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I AM a NURSE: Nursing Students LEARN the Art and Science of Nursing


Nursing Education Perspectives: March-April 2007 - Volume 28 - Issue 2 - p 66-71
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The purpose of this study was to understand how nursing students make meaning of experiences of being in nurse/patient interactions. The study was conceptualized using Heidegger's philosophy of being. Participants were 28 sophomore nursing students in the first year of clinical experiences with patients. The participants recorded in electronic journals their responses to six open-ended questions concerning their thoughts and feelings about being in nurse/patient interactions. Data were analyzed using an interpretative process true to hermeneutic phenomenology. Five themes were identified: fear of interacting with patients; developing confidence; becoming self-aware; connecting with knowledge; and connecting with patients. Four implications were drawn from the study: nursing students intertwine the art and science of nursing in nurse/patient interactions; nursing education must be restructured to include a balance of the art and science of nursing; reflection and/or journal writing is a valuable way to enhance learning; and each nursing student is developing identity simultaneously as a nurse and as a person.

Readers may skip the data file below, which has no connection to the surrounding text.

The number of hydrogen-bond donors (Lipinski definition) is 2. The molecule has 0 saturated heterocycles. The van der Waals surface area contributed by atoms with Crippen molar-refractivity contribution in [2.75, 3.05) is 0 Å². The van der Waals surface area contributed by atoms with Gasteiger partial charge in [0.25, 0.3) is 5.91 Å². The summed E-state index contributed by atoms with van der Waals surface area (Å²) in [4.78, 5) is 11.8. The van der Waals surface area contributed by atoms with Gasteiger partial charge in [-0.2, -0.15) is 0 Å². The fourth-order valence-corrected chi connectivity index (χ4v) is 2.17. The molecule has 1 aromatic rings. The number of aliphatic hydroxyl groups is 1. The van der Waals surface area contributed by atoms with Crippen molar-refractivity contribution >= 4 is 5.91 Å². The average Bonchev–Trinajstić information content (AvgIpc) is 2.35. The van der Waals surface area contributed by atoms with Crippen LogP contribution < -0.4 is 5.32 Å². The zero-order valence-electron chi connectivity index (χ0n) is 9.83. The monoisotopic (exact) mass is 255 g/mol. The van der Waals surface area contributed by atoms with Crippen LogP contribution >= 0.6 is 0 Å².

About the AuthorSue Easter Idczak, PhD, RN, is an associate professor at Lourdes College School of Nursing, Sylvania, Ohio. She was affiliated with the Medical College of Ohio, Toledo, as an assistant professor during the preparation of this article. Contact Dr. Idczak

Copyright 2007 by National League for Nursing, Inc.
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